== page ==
At CNN/U.S., Mr. Klein reported that Issue #1 election coverage will cover the candidates’ proposed solutions for the economy. Elsewhere on the network, political stories will acknowledge that the main driver of interest in the election is the economy.
Although Ms. Stark noted that ABC News political correspondents are more likely to take the helm when it comes to election coverage, she’ll still provide “a reality check.” “Certainly I think we’ve got an activist government now in terms of policy, so it means there’s more intersection of politics and the economy,” she said. “We have to pay close attention to what’s happening on the Washington axis, how the government is reacting whether it’s the rebate checks or the federal mortgage relief bill. It adds dimension to the story.”
Web sites are another way that broadcasters can add depth to the financial information. Mr. Klein reported that Issue #1 drives viewers to CNNMoney.com, which has experienced a 40% uptick as a result. “It’s a seamless experience for the viewer,” said Mr. Klein. “You can learn more on-air and online.”
Ms. Stark said it’s also her best opportunity to hear from viewers. “After I did that first kitchen-table story, we got an overwhelming response, and that became a rich source for other stories,” she said. “The Web site has multiplied the ways that we can reach out around the country and talk to anybody with a computer.”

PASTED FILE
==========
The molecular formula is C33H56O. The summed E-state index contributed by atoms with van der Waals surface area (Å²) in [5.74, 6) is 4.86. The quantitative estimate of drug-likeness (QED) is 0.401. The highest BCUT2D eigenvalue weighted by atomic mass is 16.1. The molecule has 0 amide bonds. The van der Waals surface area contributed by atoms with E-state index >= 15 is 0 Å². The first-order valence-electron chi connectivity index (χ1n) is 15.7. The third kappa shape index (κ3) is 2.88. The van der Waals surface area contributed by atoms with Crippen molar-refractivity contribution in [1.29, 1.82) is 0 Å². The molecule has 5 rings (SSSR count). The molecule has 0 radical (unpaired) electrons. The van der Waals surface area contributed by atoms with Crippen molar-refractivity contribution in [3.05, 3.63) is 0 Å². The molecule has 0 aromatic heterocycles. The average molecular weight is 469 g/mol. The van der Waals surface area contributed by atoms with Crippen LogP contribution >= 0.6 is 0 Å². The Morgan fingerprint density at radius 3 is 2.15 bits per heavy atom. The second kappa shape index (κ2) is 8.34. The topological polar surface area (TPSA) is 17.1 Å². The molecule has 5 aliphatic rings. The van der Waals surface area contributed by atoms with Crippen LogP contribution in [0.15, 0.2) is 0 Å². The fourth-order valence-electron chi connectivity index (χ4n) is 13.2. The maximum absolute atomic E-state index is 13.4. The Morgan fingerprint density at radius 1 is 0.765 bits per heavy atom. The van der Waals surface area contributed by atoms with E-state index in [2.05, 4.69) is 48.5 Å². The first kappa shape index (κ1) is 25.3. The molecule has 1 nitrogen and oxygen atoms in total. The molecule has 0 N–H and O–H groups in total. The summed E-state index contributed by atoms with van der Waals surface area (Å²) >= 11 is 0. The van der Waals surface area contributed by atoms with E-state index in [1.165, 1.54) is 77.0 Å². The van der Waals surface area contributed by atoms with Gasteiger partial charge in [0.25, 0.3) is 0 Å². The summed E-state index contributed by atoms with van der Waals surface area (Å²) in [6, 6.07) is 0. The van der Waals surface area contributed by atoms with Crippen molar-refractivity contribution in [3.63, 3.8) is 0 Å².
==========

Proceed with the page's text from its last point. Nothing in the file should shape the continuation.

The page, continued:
Looking into the near future, financial correspondents see coverage of the continued Democratic primaries. “Every time there is a primary, we look at the individual state, its unemployment rate, how the municipalities look and if they’re impacted by the credit market,” said Ms. Glick, who noted the party conventions also will be a fruitful venue for stories.
What about post-election? “Unless you think the problems with the economy will be solved as of Nov. 5, I think Issue #1 will remain issue No. 1 on the minds of viewers for some time,” said Mr. Klein. “And CNN will stay on top of it.”
Mr. Harwood also looks beyond the immediacy of the elections and sees the relevance of financial reporting for some time to come. “Globalization is the central fact of our times, and economic integration is how that’s being expressed. That creates change in the U.S. and everywhere in the world, and it’s an incredibly important story,” he said. “There’s never been a better time to be a financial journalist.”